The four types of concrete corrosion

The term concrete corrosion refers to the internal decomposition and aging of the concrete by chemical reactions. This includes both internal pure concrete damage and the introduction of corrosion by steel reinforcements. Experts describe four defined chemical and physical causes as concrete corrosion.

Four exposure classes

The four so-called exposure classes describe the respective types of damage that lead to concrete corrosion. Frost effect with or without de-icing salt triggers it just as much as chemical agents that act on the environment and usually lead to carbonation. Mechanical exposure is the effect of heavy traffic that leads to physical damage. Chemically, the alkali-silica reaction.

In most cases, several causes mix and accelerate the concrete corrosion. Similar to a disease, early detection and "treating" is important to prevent chain reactions. If concrete corrosion has been detected, a thorough renovation of the concrete floor or concrete wall is essential.

Metal corrosion and chain reactions

The cost of a concrete rehabilitation can increase rapidly, since in the damage analysis and causal research exposing the damaged areas is rarely to be avoided. This also applies in particular to reinforced concrete, the reinforcing steel of which has to be exposed so far that no corroded parts are left.

The corrosion of the reinforcement initiates a chemical chain reaction, which leads to further reaction patterns. Steel is particularly vulnerable when it partially comes into contact with the surface. This can be done mainly by heavy mechanical stress. Outbreaks on sides of concrete works often expose the ends of reinforcing steel. The reaction of the steel with oxygen allows the rust to eat into the concrete.

Lengthy concrete cancer

A special, dreaded and not yet completely explored type of concrete corrosion is the concrete cancer. The concrete structure decomposes as a result of the encounter between the alkaline environment of the cement and reactive silicic acid from some rock types, the alkali-silica reaction (AKR). The porosity changes and "bloat" occurs, causing the concrete to crack and burst. Often other exposures accelerate this process.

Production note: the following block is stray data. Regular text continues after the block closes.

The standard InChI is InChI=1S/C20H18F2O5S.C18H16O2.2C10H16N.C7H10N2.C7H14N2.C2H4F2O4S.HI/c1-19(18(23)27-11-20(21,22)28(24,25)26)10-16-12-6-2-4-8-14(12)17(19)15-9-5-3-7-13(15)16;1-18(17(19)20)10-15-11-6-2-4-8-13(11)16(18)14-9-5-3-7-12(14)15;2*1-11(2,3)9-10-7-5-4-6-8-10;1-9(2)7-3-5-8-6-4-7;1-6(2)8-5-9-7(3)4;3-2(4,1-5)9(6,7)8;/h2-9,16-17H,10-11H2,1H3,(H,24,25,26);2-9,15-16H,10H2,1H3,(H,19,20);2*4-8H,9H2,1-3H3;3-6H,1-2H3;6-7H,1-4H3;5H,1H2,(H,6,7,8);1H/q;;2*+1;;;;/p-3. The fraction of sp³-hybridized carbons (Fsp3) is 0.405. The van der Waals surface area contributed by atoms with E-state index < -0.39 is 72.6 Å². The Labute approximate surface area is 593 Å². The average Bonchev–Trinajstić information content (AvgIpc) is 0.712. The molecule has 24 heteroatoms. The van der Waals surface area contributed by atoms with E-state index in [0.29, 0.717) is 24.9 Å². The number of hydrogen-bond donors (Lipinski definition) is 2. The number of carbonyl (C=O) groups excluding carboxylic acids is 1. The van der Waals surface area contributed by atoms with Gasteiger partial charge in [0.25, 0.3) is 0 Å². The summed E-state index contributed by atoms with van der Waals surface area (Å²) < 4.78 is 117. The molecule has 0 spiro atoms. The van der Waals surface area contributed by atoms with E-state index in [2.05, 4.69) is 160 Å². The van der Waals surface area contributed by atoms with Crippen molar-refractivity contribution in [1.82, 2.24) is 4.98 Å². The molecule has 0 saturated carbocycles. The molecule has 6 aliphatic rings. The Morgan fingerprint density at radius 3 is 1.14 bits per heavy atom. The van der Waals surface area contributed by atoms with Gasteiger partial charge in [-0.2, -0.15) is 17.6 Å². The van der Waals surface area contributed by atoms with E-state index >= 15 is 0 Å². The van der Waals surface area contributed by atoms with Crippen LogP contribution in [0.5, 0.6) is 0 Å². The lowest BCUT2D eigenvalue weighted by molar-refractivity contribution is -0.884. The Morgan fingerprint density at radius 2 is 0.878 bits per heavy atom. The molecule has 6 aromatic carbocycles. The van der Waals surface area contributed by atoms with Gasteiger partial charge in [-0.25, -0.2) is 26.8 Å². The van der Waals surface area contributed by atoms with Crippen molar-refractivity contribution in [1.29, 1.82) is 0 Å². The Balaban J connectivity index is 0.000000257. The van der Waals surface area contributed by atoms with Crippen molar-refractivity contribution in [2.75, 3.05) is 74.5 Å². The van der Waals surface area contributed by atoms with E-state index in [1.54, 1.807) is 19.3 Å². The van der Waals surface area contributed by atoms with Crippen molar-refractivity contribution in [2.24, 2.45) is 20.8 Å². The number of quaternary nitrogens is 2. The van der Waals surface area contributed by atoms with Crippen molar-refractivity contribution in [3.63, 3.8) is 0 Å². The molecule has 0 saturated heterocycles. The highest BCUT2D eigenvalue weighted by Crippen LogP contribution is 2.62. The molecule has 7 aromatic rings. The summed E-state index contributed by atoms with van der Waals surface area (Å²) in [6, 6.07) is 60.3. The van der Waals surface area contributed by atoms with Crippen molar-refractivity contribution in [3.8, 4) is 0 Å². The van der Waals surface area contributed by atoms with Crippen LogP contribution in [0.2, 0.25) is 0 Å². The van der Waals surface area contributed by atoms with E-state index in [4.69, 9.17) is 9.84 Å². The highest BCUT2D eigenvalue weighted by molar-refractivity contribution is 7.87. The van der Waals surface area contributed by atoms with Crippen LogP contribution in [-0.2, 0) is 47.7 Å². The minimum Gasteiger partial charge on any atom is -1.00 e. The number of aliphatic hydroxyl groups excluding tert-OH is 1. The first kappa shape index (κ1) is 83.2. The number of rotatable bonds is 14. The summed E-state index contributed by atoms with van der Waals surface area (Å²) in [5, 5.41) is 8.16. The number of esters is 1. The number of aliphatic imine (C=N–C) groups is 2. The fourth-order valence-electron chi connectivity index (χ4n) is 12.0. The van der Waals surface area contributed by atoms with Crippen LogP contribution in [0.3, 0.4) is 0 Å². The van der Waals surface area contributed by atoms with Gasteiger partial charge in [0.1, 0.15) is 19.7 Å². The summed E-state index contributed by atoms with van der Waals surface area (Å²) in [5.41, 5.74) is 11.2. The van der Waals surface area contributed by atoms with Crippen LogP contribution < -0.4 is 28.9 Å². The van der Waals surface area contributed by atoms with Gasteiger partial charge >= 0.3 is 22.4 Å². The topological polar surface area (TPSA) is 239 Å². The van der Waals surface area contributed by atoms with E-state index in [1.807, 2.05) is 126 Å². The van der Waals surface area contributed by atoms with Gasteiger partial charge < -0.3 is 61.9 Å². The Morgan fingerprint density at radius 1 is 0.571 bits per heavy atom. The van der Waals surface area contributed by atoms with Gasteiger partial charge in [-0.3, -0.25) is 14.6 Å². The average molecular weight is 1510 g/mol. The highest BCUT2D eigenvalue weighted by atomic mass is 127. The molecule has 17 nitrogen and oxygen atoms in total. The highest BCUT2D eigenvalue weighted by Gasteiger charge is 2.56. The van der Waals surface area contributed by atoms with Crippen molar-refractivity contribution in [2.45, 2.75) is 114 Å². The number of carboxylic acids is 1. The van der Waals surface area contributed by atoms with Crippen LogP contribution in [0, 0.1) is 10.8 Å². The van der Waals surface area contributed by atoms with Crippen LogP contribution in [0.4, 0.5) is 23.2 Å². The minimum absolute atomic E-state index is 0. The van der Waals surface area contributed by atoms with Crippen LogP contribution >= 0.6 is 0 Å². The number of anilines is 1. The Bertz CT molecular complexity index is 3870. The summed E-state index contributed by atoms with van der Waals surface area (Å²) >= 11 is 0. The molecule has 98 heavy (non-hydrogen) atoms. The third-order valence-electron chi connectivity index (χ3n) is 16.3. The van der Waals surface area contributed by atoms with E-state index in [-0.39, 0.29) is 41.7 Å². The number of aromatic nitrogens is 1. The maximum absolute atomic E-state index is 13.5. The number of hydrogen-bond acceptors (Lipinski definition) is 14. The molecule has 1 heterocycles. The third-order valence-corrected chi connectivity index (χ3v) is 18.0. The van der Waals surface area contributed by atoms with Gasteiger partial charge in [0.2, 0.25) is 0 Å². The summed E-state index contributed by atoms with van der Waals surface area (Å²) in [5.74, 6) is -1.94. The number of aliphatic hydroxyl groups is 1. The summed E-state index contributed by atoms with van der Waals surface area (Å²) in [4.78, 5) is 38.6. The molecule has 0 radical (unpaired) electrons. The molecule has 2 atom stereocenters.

Concrete cancer develops undetected for many years and is usually not discovered until it has become visible in the concrete after it has broken off or burst. In some cases, this type of concrete corrosion can not be rehabilitated. An alkali guideline lists the rocks and mining regions known for their concrete corrosion.

Fast and slow carbonation

The process of carbonation seems paradoxical because this type of concrete corrosion water-filled pores hinder the uptake of water. While the effect is less pronounced in the case of severe weather conditions with direct rainfall, corrosion accelerates in weather-protected concrete. The moisture in the air can be less effective as a precipitate against the water-repellent effect.

Tips & Tricks

If you are worried about concrete corrosion in your building, you can use some test methods to perform measurements without exposing the potentially damaged areas. Especially for metal corrosion, there are electrically effective remediation and avoidance techniques.

Video Board: Corrosion in Reinforced Concrete